Some golfers barely left the course from early Saturday morning until early evening. Allison Fouch, for example, played a full 18-hole round Saturday morning after being in the last group to start, then was in the first group to tee off for the third round. 


HEY, YOU AGAIN? Paula Creamer and Cristie Kerr were paired together in the third round for the second U.S. Women’s Open in as many years.

Last year, Kerr had a 1-over 72 en route to finishing tied for third, while Creamer played herself out of contention with a 79. She came back with a final round 69, but finished tied for sixth.

 

Getty Images

McIlroy battles back into tie for BMW PGA lead

By Golf Channel DigitalMay 26, 2018, 4:09 pm

Rory McIlroy got off to a rocky start on Saturday in the third round of the BMW PGA Championship, including hitting a spectator and making a double bogey. But after that incident on the sixth hole, he didn't drop another shot, birdieing the final hole to shoot a 1-under 71 and tie for the lead.

McIlroy had gone into Moving Day with a three-shot lead, but Francesco Molinari had the round of the day, a 6-under 66. "It was nice keep a clean scorecard," said Molinari, who hasn't made a bogey since the 10th hole on Friday.


Full-field scores from the BMW PGA Championship


McIlroy and Molinari will be paired in Sunday's final round. They are tied at 13 under par, four shots clear of Ross Fisher, Branden Grace, Sam Horsfield and Alexander Noren.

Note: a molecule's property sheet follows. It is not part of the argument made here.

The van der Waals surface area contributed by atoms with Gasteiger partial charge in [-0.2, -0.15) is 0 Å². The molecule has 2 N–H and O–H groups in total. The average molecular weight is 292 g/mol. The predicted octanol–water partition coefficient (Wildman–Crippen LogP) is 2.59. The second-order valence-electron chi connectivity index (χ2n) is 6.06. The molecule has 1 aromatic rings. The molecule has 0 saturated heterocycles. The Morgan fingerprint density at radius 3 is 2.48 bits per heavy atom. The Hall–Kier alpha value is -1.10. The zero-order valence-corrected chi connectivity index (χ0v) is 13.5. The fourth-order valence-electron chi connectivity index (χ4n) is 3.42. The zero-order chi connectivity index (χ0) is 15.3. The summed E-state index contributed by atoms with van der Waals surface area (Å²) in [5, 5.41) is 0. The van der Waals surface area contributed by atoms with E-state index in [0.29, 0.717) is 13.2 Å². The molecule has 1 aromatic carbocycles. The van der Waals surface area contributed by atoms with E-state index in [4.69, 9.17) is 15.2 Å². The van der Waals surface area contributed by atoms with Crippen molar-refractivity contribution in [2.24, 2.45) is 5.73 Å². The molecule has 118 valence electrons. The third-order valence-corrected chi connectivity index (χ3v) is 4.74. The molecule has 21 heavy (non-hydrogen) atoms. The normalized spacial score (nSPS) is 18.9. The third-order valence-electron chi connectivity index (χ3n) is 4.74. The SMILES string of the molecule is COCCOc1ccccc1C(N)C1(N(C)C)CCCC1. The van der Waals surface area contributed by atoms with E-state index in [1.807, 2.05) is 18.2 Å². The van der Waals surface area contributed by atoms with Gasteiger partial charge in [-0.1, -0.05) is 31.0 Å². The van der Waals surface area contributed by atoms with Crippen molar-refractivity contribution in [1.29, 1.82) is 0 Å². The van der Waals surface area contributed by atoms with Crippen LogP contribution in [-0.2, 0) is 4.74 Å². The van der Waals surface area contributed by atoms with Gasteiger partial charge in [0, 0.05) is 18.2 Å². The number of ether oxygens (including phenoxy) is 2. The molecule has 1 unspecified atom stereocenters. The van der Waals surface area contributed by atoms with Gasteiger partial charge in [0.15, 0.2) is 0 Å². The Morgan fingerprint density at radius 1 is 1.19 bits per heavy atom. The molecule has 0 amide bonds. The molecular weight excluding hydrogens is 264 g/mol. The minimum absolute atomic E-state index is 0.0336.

The Wentworth course ends with back-to-back par-5s, and McIlroy birdied both of them. He got a break on the 18th hole as his drive hit a spectator and bounced into light rough.

"It was a struggle out there today," McIlroy said. "I think when you're working on a few things in your swing and the wind is up and you're stuck between trying to play different shots, but also try to play - you know, make good swings at it, I just hit some loose tee balls on the first few holes. But I'm proud of myself. I stayed patient. I actually - I'm feeling a bit better about myself after today than I was even walking off the course yesterday."

Getty Images

Watch: McIlroy hits spectator on hand

By Golf Channel DigitalMay 26, 2018, 2:58 pm

We never cease to wonder at how close fans crowd in to the intended line of some shots, and just how skilled Tour players are in not hitting someone.

But every once in a while, golf ball and spectator intersect, with painful results. It happened to Rory McIlroy during the third round of the BMW PGA Championship, after he had hit a wayward drive on the sixth hole. Attempting to hack out his second shot from under a bush, McIlroy struck a female spectator on her right hand. There was no official word on her condition, but she was clearly - and understandably - in pain.

McIlroy went on to make double bogey but was able to put the incident behind him, as he promptly birdied the next hole.

Getty Images

Hataoka leads Minjee Lee by one at LPGA Volvik

By Associated PressMay 26, 2018, 12:54 am

ANN ARBOR, Mich. – After losing in a playoff last weekend, Nasa Hataoka is making another bid for her first LPGA Tour victory.